Contract Trends & Updates for 2017 and Beyond
The US government is estimated to collect $3.64 trillion in tax revenues during this fiscal year and spend a total of $4.15 trillion in its 2017 budget, which results in a deficit of $503 billion. That difference has to be made up through additional debts. In order to have a balanced budget, a budget’s receipts must equal or exceed its outlays. But most forecast spending analysis show the US continuing to spend more than it brings in for the foreseeable future.
Government spending is broken into two parts; mandatory spending and discretionary spending. Mandatory spending is federal spending that is spent based on existing laws rather than the budgeting process. Discretionary spending, on the other hand, is the portion of the budget that the president requests and Congress appropriates every year through legislation. In regard to spending, discretionary funds are shrinking in relations to mandatory funds. In other words, the government is obligated to fund entitlement programs and, therefore, has less money to use on other resources.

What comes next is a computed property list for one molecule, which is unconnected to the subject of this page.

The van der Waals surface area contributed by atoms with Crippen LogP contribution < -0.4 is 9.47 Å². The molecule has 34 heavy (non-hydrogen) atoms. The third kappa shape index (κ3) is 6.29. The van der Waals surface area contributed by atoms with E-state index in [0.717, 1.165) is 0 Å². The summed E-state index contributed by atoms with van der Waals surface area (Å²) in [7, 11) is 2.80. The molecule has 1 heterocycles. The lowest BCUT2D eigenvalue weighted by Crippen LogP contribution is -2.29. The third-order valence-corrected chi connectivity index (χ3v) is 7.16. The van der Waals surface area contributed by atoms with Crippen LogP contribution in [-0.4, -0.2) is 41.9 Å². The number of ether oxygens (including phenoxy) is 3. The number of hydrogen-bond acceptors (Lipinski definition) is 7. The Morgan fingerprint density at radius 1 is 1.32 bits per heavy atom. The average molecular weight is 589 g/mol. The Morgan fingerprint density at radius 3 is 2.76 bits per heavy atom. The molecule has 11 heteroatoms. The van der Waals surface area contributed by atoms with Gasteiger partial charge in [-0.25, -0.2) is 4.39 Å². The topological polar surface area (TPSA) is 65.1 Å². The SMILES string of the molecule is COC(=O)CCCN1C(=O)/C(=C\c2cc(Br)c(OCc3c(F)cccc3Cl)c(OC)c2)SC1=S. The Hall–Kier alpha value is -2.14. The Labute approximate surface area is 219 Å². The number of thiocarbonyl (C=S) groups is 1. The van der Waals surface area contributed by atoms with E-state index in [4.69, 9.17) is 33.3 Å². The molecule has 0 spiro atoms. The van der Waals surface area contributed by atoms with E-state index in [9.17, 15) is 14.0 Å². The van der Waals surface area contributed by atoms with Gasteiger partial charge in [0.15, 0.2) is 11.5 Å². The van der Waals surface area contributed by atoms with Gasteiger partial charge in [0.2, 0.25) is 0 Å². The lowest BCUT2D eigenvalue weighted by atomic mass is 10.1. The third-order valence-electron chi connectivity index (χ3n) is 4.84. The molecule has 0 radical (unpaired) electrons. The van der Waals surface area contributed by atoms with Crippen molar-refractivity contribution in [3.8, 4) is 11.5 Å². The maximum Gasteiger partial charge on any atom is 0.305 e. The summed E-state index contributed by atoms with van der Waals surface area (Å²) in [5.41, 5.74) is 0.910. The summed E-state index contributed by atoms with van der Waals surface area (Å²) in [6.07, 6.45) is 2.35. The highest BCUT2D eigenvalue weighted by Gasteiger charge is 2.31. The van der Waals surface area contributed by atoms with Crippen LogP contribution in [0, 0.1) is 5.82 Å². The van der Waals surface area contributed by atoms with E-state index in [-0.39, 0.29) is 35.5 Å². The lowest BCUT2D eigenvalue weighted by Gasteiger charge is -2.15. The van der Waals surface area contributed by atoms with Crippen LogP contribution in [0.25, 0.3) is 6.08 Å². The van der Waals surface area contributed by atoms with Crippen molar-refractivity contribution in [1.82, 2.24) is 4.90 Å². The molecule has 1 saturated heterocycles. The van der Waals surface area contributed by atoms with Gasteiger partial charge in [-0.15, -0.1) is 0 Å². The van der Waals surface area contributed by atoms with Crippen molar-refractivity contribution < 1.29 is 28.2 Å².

And where do government contractors get funded? From discretionary spending. Which puts a lot of stress on the government, agencies and contractors, to make the most with what little they have. Margins are already small for most contractors, but they will need to be tighter moving forward. Fortunately, the GWACs, MACs, IDIQs and others, are funded and all intentions are to keep those fully funded.
While Federal spending is up, budgets for contracting are flat or shrinking leaving government agencies to consolidate procurements in an effort to ease its administrative burden. In the end, there is too much supply chasing too little demand, producing higher competitive stakes. And that lead to the pricing becoming a more important factor than technical proficiency.
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